NURS 6521 Alzheimer’s Disease 76-year-old Iranian Male

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NURS 6521 Alzheimer’s Disease 76-year-old Iranian Male

NURS 6521 Alzheimer’s Disease 76-year-old Iranian Male

BACKGROUND
Mr. Akkad is a 76 year old Iranian male who is brought to your office by his eldest son for “strange behavior.” Mr. Akkad was seen by his family physician who ruled out any organic basis for Mr. Akkad’s behavior. All laboratory and diagnostic imaging tests (including CT-scan of the head) were normal.
According to his son, he has been demonstrating some strange thoughts and behaviors for the past two years, but things seem to be getting worse. Per the client’s son, the family noticed that Mr. Akkad’s personality began to change a few years ago. He began to lose interest in religious activities with the family and became more “critical” of everyone. They also noticed that things he used to take seriously had become a source of “amusement” and “ridicule.”
Over the course of the past two years, the family has noticed that Mr. Akkad has been forgetting things. His son also reports that sometimes he has difficult “finding the right words” in a conversation and then will shift to an entirely different line of conversation.

SUBJECTIVE
During the clinical interview, Mr. Akkad is pleasant, cooperative and seems to enjoy speaking with you. You notice some confabulation during various aspects of memory testing, so you perform a Mini-Mental State Exam. Mr. Akkad scores 18 out of 30 with primary deficits in orientation, registration, attention & calculation, and recall. The score suggests moderate dementia.

MENTAL STATUS EXAM
Mr. Akkad is 76 year old Iranian male who is cooperative with today’s clinical interview. His eye contact is poor. Speech is clear, coherent, but tangential at times. He makes no unusual motor movements and demonstrates no tic. Self-reported mood is euthymic. Affect however is restricted. He denies visual or auditory hallucinations. No delusional or paranoid thought processes noted. He is alert and oriented to person, partially oriented to place, but is disoriented to time and event [he reports that he thought he was coming to lunch but “wound up here”- referring to your office, at which point he begins to laugh]. Insight and judgment are impaired. Impulse control is also impaired as evidenced by Mr. Akkad’s standing up during the clinical interview and walking towards the door. When you asked where he was going, he stated that he did not know. Mr. Akkad denies suicidal or homicidal ideation.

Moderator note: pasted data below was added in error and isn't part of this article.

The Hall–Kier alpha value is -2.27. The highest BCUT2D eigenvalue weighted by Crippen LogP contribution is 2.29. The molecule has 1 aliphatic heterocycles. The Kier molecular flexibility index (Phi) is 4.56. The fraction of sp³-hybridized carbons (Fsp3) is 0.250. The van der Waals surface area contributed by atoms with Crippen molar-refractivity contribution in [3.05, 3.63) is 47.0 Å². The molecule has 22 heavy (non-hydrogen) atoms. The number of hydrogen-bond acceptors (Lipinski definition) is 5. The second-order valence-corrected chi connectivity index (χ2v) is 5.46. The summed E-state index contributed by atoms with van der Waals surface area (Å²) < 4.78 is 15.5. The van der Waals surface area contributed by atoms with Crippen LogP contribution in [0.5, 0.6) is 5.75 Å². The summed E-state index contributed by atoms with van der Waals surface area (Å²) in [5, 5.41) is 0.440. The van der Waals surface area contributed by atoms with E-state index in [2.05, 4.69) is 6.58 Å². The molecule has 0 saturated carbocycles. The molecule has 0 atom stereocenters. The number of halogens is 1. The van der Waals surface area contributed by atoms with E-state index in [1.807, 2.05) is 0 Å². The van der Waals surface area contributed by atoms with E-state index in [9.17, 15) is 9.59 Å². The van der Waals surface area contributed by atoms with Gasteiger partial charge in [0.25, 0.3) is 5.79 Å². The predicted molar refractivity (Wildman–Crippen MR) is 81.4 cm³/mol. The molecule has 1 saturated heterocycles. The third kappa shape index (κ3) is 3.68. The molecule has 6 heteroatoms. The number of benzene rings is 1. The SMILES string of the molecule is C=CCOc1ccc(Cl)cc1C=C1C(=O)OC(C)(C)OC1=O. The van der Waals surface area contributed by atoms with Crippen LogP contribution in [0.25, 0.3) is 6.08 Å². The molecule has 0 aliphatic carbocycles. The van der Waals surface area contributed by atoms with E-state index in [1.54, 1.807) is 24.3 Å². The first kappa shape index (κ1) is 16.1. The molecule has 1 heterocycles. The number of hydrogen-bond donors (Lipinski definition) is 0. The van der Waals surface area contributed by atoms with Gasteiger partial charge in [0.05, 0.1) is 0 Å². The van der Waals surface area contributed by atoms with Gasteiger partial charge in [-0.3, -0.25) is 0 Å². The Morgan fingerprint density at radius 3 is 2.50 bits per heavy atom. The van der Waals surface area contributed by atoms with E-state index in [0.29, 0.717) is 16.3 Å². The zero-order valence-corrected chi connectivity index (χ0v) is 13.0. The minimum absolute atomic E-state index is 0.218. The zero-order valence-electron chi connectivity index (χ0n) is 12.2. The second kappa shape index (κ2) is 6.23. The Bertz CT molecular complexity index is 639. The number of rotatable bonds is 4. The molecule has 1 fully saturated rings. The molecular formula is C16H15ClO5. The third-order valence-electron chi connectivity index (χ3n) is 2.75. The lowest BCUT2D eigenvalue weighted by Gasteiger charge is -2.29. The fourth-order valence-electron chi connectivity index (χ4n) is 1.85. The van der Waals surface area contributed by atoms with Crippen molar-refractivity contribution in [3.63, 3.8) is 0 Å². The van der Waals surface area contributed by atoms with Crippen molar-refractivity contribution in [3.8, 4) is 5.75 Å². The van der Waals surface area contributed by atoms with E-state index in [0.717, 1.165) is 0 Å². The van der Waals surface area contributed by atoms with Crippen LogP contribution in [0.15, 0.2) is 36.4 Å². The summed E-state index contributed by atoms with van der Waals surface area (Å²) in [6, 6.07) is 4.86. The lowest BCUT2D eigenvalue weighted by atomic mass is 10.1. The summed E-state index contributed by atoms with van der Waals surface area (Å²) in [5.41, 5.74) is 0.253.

Diagnosis: Major neurocognitive disorder due to Alzheimer’s disease (presumptive)

RESOURCES
§ Folstein, M. F., Folstein, S. E., & McHugh, P. R. (2002). Mini-Mental State Examination (MMSE). Lutz, FL: Psychological Assessment Resources.

Decision Point One
Select what you should do:

Begin Exelon (rivastigmine) 1.5 mg orally BID with an increase to 3 mg orally BID in 2 weeks

: Begin Aricept (donepezil) 5 mg orally at BEDTIME

Begin Razadyne (galantamine) 4 mg orally BID

Decision Point One

Begin Exelon (rivastigmine) 1.5 mg orally BID with an increase to 3 mg orally BID in 2 weeks
RESULTS OF DECISION POINT ONE
• Client returns to clinic in four weeks
• The client is accompanied by his son who reports that his father is “no better” from this medication. He reports that his father is still disinterested in attending religious services/activities, and continues to exhibit disinhibited behaviors
• You continue to note confabulation and decide to administer the MMSE again. Mr. Akkad again scores 18 out of 30 with primary deficits in orientation, registration, attention & calculation, and recall